I have only just consciously noticed that places where "Celtic" languages have survived into modern times tend to put the generic geographic term first in their place names, whereas in England the norm is the other way round. We have Ben Nevis, but Cleeve Hill. We have Portree, but Stockport. (Look in a British road atlas for places starting with "port" and almost all of them are in Cornwall, Wales or Scotland. Portsmouth doesn't count, I think, since in the case of both Portsmouth and Portchester, the second part of the name is also a generic geographic term: "the mouth of the port", "the camp at the port.") We have Loch Ness and Lochaber, but Bassenthwaite Lake and Windermere. There's Aberystwyth ("aber" meaning mouth of as river) but Exmouth.

This also applies when when the generic geographic term is an archaic word which has become part of the place name - e.g. Whitby, Winchester, Nottingham. What I find interesting, though, is that centuries after English-speaking people have meant "the homestead of the people of Snot" when they say "Nottingham", they still stress it so that the unique part ("of Snot") is the important part, not the "homestead of the people of", which is shared with other towns.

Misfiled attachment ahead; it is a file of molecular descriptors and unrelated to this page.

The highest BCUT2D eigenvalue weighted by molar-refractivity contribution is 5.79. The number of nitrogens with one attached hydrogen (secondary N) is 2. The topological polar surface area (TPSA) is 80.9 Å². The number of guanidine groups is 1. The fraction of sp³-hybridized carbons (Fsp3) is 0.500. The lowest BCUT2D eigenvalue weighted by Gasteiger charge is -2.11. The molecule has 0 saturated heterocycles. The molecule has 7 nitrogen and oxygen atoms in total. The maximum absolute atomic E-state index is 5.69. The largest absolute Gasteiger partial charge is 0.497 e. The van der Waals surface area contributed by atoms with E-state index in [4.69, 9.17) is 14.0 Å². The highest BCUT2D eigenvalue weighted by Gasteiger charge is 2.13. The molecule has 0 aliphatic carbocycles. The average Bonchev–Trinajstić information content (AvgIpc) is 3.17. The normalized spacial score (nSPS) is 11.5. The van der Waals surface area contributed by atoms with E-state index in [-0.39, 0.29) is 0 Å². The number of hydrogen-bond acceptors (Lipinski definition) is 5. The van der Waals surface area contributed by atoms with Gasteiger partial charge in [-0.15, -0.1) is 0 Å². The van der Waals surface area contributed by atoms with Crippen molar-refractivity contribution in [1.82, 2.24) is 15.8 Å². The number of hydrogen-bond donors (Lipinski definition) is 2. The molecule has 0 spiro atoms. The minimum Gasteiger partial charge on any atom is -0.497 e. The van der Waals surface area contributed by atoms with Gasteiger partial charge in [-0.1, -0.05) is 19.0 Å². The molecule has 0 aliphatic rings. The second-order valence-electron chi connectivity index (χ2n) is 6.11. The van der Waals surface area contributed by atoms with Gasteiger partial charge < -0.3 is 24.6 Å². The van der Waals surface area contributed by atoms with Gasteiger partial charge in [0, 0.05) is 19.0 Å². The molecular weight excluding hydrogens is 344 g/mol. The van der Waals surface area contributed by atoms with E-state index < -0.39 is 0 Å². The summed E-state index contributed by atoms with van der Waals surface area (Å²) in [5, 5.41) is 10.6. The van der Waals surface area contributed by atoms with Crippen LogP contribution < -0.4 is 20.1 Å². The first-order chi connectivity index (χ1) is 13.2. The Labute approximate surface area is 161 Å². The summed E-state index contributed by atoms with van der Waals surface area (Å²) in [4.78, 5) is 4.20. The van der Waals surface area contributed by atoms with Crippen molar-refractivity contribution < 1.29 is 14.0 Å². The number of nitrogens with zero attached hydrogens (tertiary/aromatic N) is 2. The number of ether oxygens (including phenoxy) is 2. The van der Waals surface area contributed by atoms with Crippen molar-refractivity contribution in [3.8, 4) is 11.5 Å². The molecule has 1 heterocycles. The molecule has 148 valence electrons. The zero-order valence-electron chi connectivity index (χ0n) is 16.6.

ladyofastolat: (Default)
Can anyone think of an English place name (English, as in located in England, not America, Scotland, Wales, Ireland or Alpha Centauri) that consists of a single word with two syllables, in which the stress is on the second syllable, not the first. It came up in conversation (idle attempt to come up with an Isle of Wight version of "First we'll take Manhattan, then we'll take Berlin." It made sense at the time, honest. It grew naturally out of discussion of gleaming hidden lairs, doomsday machines and garlic) and we can't think of any at all. Scottish ones, yes, two word English ones - e.g. St Ives - yes, but that's all. Mind you, as soon as we started thinking, we could hardly think of any English place names at all, let alone ones that fitted the criteria, so that's not saying much.